Art and family offer a healthy balance


Photo Provided to The Clarion

Artist Tony Catteruccia and his daughter walk past one of the murals he painted downtown Madison this summer.

Hailey Griffin , Arts Editor

Throughout his transition from childhood to adulthood, one thing was constant for Tony Catteruccia: his love for art.  

Since he was a kid, Catteruccia knew that he wanted to pursue a career in art“Nothing really made sense as a child, as a pre-teen, as a teen, as a young adult, nothing made sense to me like art did,” said Catteruccia. “I knew from at least 13 or 14-years-old that I wanted to get into tattooing and just be an artist.”  

Catteruccia enjoys spray-painting, tattooing and painting with acrylics“Painting particularly does something for me aside from tattooing,” Catteruccia said. “It makes me feel like that’s what I’m here for.” When he isn’t painting canvases or murals on the sides of buildingsCatteruccia is tattooing at Mind Floss Tattoo in Madison, Wis. He’s been tattooing for six years.  

Catteruccia started tattooing at the age of 20I’ve been at Mind Floss for just over a year now. That shop is particularly the best shop that I feel like I’ve worked at,” Catteruccia said. “I’ve worked in a lot of shops; I’d say just from the age of 20, I’ve worked in probably close to 10 already. It feels weird because you’re not a rookie, you’re like an aboveaverage novice. I mean, at 10 years, technically, you’re considered an experienced tattooer.”  

At the beginning of his career, Catteruccia didn’t take the traditional apprenticeship route like many novice tattoo artists might.  

150 percent would have rather had an apprenticeship because, to be honest, all you’re really doing is investing into actually learning the right way,” Catteruccia said. When you teach yourself, kind of like how I did, you tend to mess people up. You tend to learn from mistakes rather than having someone be over you like, ‘Do it this way.’”  

Catteruccia has learned that the only way to improve his art form is to practice. One must cultivate their art and practice daily. “It’s like a plant,” he said. “If you’re not watering it every single day, how big do you really expect it to get?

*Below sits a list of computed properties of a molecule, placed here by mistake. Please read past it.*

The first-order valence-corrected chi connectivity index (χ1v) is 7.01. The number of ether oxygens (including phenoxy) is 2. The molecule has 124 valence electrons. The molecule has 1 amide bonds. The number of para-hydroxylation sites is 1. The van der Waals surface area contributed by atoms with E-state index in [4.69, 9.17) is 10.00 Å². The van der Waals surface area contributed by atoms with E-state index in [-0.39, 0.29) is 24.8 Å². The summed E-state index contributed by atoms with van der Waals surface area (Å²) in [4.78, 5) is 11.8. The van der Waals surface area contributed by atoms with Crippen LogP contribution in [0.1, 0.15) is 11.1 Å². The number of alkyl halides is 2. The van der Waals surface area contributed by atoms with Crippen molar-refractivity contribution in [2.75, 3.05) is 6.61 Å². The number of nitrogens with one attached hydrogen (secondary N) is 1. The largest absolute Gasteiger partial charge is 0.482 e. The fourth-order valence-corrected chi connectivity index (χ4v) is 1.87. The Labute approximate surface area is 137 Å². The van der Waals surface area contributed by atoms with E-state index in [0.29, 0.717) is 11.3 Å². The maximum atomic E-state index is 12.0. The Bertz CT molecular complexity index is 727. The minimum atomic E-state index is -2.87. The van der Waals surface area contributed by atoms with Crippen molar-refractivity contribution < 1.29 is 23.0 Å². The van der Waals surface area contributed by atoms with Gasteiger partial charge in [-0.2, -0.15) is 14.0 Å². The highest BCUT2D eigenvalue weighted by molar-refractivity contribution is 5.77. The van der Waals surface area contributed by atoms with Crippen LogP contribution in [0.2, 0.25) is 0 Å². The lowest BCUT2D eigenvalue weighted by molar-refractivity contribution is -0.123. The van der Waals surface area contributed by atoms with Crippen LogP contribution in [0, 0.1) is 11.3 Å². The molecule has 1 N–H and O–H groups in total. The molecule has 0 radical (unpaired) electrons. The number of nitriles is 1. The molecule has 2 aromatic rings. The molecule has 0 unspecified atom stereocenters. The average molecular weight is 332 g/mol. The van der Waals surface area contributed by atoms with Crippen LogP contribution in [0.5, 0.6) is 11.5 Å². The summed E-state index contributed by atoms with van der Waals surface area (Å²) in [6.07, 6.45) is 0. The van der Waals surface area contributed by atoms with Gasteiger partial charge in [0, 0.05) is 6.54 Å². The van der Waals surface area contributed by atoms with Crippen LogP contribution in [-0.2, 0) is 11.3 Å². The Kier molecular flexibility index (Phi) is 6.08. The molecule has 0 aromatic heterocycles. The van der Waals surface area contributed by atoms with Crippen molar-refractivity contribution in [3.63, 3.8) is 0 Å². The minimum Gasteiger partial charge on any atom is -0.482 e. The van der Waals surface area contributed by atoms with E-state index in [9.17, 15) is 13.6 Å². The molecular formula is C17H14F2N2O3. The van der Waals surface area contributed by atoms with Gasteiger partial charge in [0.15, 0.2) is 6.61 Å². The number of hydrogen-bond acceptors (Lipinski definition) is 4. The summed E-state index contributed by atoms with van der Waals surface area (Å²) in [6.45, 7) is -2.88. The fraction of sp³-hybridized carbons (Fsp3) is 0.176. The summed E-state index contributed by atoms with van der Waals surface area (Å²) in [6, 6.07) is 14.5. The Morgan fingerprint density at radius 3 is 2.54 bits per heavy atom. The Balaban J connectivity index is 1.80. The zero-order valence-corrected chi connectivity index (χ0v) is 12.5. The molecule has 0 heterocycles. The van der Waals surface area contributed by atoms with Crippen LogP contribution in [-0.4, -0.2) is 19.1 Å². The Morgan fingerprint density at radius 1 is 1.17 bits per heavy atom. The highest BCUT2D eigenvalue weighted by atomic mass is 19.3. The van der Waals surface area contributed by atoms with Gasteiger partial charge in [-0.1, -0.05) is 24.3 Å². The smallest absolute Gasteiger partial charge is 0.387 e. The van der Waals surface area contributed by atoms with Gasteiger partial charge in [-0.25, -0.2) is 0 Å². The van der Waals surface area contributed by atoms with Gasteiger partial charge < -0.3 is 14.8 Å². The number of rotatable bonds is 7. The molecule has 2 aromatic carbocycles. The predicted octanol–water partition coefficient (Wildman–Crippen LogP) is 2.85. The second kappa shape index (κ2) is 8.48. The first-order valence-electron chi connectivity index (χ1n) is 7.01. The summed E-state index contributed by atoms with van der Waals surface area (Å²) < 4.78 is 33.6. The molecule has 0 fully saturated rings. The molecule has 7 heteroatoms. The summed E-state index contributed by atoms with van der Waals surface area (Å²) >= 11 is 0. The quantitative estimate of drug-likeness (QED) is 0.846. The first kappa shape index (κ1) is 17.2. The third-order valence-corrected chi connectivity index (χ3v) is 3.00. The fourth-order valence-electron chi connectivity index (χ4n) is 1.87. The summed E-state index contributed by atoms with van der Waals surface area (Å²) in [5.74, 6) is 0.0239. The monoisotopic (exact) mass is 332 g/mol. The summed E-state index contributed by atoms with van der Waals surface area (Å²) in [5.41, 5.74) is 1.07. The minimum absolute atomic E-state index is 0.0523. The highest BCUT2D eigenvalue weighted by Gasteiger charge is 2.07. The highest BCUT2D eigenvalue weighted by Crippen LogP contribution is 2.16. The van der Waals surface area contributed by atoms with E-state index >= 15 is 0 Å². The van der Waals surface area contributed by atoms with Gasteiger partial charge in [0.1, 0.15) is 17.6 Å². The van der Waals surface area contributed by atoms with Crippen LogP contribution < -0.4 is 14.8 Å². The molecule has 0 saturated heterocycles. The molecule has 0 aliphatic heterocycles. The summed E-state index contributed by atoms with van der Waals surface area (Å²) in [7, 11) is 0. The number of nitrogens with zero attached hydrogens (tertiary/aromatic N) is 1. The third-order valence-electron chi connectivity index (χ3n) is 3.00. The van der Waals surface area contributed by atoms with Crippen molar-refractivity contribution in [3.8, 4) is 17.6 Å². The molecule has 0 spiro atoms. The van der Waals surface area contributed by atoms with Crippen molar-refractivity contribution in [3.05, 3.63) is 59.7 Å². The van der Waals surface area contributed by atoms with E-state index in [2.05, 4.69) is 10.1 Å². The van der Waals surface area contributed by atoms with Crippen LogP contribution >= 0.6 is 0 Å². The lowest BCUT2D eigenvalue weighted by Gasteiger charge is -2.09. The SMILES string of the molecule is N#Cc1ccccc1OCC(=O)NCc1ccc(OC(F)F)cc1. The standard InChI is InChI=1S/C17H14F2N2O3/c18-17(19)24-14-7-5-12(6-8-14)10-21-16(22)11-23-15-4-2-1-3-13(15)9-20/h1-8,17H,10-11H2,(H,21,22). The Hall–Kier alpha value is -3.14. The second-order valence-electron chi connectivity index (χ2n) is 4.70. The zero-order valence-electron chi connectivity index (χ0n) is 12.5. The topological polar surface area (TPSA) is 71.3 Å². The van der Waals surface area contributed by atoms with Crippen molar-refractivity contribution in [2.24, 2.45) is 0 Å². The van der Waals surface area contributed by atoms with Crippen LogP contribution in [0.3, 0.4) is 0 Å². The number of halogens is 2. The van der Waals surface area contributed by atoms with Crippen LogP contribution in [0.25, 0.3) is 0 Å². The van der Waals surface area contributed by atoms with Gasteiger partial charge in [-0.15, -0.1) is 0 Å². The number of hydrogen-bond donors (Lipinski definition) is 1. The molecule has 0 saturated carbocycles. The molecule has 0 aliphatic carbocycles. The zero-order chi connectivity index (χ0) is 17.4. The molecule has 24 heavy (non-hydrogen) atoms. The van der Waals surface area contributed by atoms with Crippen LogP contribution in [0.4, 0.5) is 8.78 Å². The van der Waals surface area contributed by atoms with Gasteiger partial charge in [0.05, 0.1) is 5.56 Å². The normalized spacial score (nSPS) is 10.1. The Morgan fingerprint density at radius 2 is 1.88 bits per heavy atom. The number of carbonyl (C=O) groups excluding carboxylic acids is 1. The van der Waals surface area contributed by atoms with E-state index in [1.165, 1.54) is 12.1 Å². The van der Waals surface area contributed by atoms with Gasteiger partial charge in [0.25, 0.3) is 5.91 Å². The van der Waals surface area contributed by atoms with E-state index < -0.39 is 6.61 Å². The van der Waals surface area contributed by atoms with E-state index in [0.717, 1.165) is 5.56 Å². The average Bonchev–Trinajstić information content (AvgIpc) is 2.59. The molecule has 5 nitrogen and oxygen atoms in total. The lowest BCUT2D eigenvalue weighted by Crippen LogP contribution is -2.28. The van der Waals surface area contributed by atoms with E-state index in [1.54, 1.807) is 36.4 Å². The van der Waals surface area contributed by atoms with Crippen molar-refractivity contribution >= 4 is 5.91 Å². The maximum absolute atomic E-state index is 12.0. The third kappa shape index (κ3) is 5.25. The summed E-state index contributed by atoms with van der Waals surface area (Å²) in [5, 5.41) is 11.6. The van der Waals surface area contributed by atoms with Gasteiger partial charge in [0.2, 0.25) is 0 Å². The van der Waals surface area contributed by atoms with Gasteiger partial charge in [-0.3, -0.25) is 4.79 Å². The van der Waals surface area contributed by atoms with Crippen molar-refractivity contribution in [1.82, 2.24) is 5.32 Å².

Over the yearsCatteruccia has grown both as a tattoo artist and as a person. But his growth came with obstacles.  

“I was diagnosed with bipolar disorder at a very, very young age,” Catteruccia said. “I got off medication at 20 years old. It was abandon all ship at that point. At 20 years old, I had my oldest daughter. I knew that it was going to be hard, but I knew that I can’t depend on pharmaceutical medication to make me a human beingI think if you want to be the one to take medication, and you speak it, and you talk to your doctor, and you believe that, go for it. But me, personally? It was making it worse for me. 

Just as he had to learn to cultivate his art, Catteruccia had to learn to cope with his mental health without medication. These days, Catteruccia channels his love for art into a healthy way to cope.  

“I would say art is a coping mechanism. It’s also kind of a reflection of myself, to know if I’m really dialing in my talents. Once I started getting the hang of my craft, as far as making myself do it, I would say it started balancing me out a little bit,” Catteruccia said. “Every day, I feel differently about life. But I would say more so nowadays, it’s going in a positive direction that I actually kind of like.” 

Being able to find positivity in his life is, in part, due to his children. “My happy medium was my children. I never tried to make it seem like I’m not going to be there for my children. I mean, me and their mother had our obvious issues, but I always made a point that fatherhood is the biggest thing to me. I never lost sight of being better to be a better person and be a better father, said Catteruccia 

Not only does Catteruccia strive to be a better person and a better father, but he also strives to make a name for himself, both as a painter and a tattoo artist. “I’d like to have a name, I’d like to travel the country, I’d like to, potentially, get picked up by a painting company or have my own. That’s still up in the air. I do want to own my own tattoo shop one day.” 

When Catteruccia makes it to that point, he hopes that his daughters can someday take over his legacy. “My oldest daughter is already an artist; I just know she is. Every time we’re together she’s drawing,” Catteruccia said. “And then my youngest one, I’m still feeling her out as far as seeing if she’s an artist. But she knows every color on the rainbow and identifies color, and she’s only two years old. I hope that they both, as sisters, can take over what their dad left them for my grandkids and greatgrandkids.”  

Catteruccia is on his way towards creating an even brighter future for himself, his children and generations of Catteruccias to come.